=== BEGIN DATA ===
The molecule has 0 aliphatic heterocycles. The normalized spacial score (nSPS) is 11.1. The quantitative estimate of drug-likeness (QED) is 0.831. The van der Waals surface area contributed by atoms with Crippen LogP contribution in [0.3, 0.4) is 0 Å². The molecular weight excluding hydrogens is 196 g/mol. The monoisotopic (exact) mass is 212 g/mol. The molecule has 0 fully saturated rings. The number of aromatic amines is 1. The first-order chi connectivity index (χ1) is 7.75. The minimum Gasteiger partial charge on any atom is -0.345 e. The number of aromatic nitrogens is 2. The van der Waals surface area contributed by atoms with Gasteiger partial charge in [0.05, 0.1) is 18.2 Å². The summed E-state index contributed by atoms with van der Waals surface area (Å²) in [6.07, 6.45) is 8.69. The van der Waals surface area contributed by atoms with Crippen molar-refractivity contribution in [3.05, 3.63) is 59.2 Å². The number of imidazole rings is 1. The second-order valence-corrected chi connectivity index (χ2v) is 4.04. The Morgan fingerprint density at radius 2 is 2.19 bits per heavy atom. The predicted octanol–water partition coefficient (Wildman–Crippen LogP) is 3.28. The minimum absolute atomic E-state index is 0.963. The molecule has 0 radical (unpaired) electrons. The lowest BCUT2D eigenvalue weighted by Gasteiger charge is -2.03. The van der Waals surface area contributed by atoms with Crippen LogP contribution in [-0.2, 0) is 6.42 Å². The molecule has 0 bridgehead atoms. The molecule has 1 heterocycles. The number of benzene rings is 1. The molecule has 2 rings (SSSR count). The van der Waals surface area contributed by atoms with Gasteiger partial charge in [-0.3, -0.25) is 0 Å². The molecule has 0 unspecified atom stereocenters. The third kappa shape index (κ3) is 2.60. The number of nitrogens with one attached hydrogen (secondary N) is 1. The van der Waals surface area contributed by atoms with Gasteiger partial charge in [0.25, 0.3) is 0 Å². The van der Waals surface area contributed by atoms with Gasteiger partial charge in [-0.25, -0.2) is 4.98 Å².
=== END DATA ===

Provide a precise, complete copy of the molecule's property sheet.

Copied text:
The molecule has 0 aliphatic heterocycles. The normalized spacial score (nSPS) is 11.1. The quantitative estimate of drug-likeness (QED) is 0.831. The van der Waals surface area contributed by atoms with Crippen LogP contribution in [0.3, 0.4) is 0 Å². The molecular weight excluding hydrogens is 196 g/mol. The monoisotopic (exact) mass is 212 g/mol. The molecule has 0 fully saturated rings. The number of aromatic amines is 1. The first-order chi connectivity index (χ1) is 7.75. The minimum Gasteiger partial charge on any atom is -0.345 e. The number of aromatic nitrogens is 2. The van der Waals surface area contributed by atoms with Gasteiger partial charge in [0.05, 0.1) is 18.2 Å². The summed E-state index contributed by atoms with van der Waals surface area (Å²) in [6.07, 6.45) is 8.69. The van der Waals surface area contributed by atoms with Crippen molar-refractivity contribution in [3.05, 3.63) is 59.2 Å². The number of imidazole rings is 1. The second-order valence-corrected chi connectivity index (χ2v) is 4.04. The Morgan fingerprint density at radius 2 is 2.19 bits per heavy atom. The predicted octanol–water partition coefficient (Wildman–Crippen LogP) is 3.28. The minimum absolute atomic E-state index is 0.963. The molecule has 0 radical (unpaired) electrons. The lowest BCUT2D eigenvalue weighted by Gasteiger charge is -2.03. The van der Waals surface area contributed by atoms with Crippen LogP contribution in [-0.2, 0) is 6.42 Å². The molecule has 0 bridgehead atoms. The molecule has 1 heterocycles. The number of benzene rings is 1. The molecule has 2 rings (SSSR count). The van der Waals surface area contributed by atoms with Gasteiger partial charge in [-0.3, -0.25) is 0 Å². The molecule has 0 unspecified atom stereocenters. The third kappa shape index (κ3) is 2.60. The number of nitrogens with one attached hydrogen (secondary N) is 1. The van der Waals surface area contributed by atoms with Gasteiger partial charge in [0.25, 0.3) is 0 Å². The van der Waals surface area contributed by atoms with Gasteiger partial charge in [-0.25, -0.2) is 4.98 Å².